''I'm a big momentum player. I've got to get the train moving forward,'' he said. ''I've always been a guy who gets on a little roll, get that train moving and jump in that winner's circle.''

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LPGA back in L.A.: Inbee Park leads by 1

By Associated PressApril 20, 2018, 1:53 am

LOS ANGELES - Inbee Park's flirtation with retirement is in the rear-view mirror.

Backed by a large contingent of South Korean fans, Park shot a 5-under 66 for a one-shot lead Thursday in the opening round of the HUGEL-JTBC LA Open in the LPGA's return to Los Angeles after a 13-year absence.

Showers ended shortly before Park's threesome, including second-ranked Lexi Thompson, teed off at windy Wilshire Country Club just south of Hollywood.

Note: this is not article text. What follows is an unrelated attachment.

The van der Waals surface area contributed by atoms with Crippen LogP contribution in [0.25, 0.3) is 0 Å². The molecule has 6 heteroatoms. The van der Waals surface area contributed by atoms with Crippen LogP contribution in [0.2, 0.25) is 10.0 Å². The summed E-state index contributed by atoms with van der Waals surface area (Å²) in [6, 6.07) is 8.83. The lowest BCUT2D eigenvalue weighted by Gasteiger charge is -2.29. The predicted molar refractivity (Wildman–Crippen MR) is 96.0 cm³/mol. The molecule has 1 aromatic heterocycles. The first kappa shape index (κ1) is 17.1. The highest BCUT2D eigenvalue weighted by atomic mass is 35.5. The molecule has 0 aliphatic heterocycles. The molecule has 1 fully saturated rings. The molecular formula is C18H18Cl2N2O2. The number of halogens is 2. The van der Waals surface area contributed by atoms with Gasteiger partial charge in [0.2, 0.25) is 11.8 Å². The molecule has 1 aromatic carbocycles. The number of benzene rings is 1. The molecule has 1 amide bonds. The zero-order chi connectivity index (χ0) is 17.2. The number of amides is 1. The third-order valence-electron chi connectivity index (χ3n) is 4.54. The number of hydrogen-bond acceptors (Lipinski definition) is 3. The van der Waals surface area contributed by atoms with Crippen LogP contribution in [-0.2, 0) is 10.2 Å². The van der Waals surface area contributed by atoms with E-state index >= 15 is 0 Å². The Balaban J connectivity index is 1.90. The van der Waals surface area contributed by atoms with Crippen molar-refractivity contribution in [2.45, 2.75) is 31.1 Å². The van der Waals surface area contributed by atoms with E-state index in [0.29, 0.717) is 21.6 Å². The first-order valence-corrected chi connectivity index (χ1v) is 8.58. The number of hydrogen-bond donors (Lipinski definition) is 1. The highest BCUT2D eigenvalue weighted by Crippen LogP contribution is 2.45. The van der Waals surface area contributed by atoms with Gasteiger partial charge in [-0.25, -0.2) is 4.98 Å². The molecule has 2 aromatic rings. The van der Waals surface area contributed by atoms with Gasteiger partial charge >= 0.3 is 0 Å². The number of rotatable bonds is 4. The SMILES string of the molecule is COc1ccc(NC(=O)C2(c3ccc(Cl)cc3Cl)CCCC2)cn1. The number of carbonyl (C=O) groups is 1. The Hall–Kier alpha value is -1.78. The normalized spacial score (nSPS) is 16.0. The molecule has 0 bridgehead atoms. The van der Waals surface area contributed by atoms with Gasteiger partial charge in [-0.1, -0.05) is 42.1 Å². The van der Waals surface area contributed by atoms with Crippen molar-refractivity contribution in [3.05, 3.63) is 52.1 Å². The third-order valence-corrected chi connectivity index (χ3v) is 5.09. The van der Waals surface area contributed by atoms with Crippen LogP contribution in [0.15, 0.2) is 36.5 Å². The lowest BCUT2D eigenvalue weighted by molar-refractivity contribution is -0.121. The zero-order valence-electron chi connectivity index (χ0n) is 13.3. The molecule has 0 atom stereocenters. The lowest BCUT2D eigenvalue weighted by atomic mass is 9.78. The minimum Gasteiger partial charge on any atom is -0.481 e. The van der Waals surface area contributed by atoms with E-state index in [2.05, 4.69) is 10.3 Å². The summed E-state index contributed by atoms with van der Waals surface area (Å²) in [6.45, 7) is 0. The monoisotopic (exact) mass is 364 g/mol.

Using a new putter, Park birdied four consecutive holes on the back nine before a bogey on the par-4 17th. She quickly recovered and rolled in birdie putts on the second and fifth holes to finish off her round.

''I never played a tournament outside Korea having this much Korean supporters out,'' Park said. ''I almost feel like I'm playing back home. It's almost like a little Korea.''

That applies to the food, too, with nearby Koreatown's restaurants beckoning.

''Too many,'' Park said.

The third-ranked Park banished the blade-style putter she used in her Founders Cup victory last month in Phoenix, a playoff loss in the ANA Inspiration and a tie for third last week in Hawaii. She went back to one that feels more comfortable and has brought her success in the past.

''Last week was just an awkward week where I missed a lot of short ones and I just wasn't really comfortable with the putter,'' Park said, ''so I just wanted to have a different look.''